Amir Khan (27-3, 19 KO) is set for his first bout in his native United Kingdom since he scored a technical decision over Paul McCloskey in April 2011.
Former IBF lightweight champion Julio Diaz (40-7, 29 KO) will supply the opposition for King Khan. The man from Bolton has seen his meteoric rise thrown off course a bit since Dec. 2011.
Khan endured consecutive losses to Lamont Peterson and Danny Garcia, but now, with a bounce-back win over Carlos Molina in December under his belt, Khan seems ready to take the next step.
Diaz is not interested in the feel-good story, though.
He has seen his own in-ring hardships, and he wants badly to upset Khan in front of the fans at Motorpoint Arena in Sheffield, Yorkshire. Someone will leave the arena upset and questioning the next step in his career.
Who will it be?
The fight is taking place at a catchweight of 143 pounds (between light welterweight and welterweight) to allow the fighters to meet halfway. Because both men are almost the same height, it shouldn't be a major factor, but it is certainly worth noting.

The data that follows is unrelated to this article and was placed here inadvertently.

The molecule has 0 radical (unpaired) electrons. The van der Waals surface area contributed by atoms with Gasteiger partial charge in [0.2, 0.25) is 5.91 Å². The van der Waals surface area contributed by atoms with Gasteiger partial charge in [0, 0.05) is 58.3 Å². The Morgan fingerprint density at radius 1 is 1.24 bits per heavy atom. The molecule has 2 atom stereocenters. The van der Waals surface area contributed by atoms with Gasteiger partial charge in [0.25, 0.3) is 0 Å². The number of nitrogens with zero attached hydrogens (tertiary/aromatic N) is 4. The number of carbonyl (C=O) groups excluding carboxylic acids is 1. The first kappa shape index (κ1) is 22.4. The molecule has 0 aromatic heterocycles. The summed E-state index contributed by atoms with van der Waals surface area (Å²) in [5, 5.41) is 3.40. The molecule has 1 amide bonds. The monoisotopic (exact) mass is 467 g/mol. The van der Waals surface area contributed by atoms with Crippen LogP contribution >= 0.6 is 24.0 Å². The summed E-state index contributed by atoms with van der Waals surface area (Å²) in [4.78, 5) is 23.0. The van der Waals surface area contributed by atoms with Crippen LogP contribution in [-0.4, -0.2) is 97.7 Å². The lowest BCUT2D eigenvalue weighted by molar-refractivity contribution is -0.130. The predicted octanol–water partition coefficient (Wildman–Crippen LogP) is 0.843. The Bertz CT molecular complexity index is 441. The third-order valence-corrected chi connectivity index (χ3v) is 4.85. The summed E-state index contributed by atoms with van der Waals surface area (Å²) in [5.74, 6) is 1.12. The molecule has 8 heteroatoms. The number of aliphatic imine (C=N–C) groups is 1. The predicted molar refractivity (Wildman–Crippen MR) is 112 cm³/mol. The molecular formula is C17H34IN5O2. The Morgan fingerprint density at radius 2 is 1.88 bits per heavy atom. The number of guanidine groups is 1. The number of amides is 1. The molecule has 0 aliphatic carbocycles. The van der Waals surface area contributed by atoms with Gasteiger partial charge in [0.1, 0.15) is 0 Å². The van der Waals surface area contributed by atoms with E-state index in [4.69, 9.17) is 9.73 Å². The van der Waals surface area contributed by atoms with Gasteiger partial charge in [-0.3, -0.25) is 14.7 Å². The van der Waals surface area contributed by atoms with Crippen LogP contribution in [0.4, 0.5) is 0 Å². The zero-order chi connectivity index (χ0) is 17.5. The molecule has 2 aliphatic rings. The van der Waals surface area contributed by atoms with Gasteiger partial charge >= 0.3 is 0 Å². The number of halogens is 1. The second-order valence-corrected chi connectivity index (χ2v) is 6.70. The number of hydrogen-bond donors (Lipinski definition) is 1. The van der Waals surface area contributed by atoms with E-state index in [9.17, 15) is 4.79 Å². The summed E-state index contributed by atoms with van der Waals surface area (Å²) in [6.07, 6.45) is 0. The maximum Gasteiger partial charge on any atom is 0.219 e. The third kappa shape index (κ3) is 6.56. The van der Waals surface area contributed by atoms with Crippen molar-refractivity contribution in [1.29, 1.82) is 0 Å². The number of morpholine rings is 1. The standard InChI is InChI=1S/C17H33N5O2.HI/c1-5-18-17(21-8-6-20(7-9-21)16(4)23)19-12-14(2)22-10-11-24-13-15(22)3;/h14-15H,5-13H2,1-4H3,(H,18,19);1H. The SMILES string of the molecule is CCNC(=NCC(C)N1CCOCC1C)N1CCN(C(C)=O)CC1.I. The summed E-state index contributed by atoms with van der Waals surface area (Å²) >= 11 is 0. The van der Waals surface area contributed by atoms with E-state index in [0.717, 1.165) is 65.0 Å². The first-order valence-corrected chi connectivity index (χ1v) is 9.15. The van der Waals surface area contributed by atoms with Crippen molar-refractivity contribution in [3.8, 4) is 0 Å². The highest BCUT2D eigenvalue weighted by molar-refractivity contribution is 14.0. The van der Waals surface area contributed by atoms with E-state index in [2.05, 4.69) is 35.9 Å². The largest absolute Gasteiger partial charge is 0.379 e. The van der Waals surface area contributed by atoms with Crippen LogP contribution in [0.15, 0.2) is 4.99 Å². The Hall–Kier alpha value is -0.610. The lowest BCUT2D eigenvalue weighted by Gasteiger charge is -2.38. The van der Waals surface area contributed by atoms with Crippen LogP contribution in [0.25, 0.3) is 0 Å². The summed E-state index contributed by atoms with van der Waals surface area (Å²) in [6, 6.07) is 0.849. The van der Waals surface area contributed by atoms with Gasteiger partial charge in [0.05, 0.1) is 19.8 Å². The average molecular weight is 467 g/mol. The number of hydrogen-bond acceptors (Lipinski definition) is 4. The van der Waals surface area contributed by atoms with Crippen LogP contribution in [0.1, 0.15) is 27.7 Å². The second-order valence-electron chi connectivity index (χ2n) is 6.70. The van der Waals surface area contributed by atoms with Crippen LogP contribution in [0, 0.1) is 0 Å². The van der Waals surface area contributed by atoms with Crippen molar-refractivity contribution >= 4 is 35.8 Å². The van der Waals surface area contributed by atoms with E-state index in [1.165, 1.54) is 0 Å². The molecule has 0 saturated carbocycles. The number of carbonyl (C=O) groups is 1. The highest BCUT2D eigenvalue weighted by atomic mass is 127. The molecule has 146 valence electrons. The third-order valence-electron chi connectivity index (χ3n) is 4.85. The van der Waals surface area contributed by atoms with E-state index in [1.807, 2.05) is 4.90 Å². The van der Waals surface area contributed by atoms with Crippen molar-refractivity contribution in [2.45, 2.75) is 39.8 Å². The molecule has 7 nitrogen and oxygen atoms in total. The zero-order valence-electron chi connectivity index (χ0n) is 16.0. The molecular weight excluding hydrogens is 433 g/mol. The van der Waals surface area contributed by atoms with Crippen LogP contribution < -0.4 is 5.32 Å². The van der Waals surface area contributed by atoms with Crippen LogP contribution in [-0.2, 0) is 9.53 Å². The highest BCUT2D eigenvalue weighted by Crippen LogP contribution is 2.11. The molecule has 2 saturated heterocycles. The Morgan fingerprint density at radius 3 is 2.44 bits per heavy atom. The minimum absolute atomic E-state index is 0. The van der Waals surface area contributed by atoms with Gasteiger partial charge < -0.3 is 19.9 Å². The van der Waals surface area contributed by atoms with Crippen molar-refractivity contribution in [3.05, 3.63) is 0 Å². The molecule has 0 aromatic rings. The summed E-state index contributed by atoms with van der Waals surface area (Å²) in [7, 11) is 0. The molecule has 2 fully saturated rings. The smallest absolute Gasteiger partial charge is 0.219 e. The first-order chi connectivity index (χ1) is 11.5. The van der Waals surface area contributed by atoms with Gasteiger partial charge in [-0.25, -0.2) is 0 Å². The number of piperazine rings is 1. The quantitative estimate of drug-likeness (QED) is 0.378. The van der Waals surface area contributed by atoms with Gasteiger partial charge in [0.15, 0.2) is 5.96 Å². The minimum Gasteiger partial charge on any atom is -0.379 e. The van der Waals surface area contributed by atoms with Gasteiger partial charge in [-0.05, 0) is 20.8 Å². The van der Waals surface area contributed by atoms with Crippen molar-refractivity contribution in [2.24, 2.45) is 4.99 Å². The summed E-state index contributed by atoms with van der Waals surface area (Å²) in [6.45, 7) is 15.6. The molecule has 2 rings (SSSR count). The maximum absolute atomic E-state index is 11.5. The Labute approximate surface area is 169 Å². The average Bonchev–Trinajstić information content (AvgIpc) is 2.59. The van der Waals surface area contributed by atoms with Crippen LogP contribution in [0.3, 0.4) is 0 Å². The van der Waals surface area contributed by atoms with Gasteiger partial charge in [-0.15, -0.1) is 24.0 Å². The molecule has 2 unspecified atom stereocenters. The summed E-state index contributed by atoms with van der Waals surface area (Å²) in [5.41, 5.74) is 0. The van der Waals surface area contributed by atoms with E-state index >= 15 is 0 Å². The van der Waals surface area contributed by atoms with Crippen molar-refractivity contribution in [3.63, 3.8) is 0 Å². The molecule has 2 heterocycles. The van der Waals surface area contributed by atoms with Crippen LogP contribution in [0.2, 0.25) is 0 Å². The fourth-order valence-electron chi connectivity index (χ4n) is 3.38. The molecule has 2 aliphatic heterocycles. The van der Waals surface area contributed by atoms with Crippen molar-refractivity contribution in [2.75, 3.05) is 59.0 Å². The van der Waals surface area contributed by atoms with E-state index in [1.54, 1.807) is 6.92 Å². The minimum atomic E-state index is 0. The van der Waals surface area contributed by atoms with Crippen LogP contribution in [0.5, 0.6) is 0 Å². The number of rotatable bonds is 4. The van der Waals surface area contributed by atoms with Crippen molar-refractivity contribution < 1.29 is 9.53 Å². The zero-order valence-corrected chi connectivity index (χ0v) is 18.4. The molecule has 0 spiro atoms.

American fans will have to wait to avoid spoilers on Twitter and other social media. The fight will take place early in the afternoon for those stateside.
But the replay will be broadcast in the states that evening after the Zab Judah-Danny Garcia championship bout on Showtime.
Here are all the particulars on coverage:
Where: Motorpoint Arena, Sheffield, Yorkshire, United Kingdom
When: Saturday. April 27, 2 p.m ET
TV: Box Nation in UK, Showtime will air replay after Zab Judah vs. Danny Garcia bout.
Live Stream: The stream is available via Box Nation in selected regions of the world.
Highlights of the Hype
Diaz Says Khan Is a Scared Fighter, Among Other Things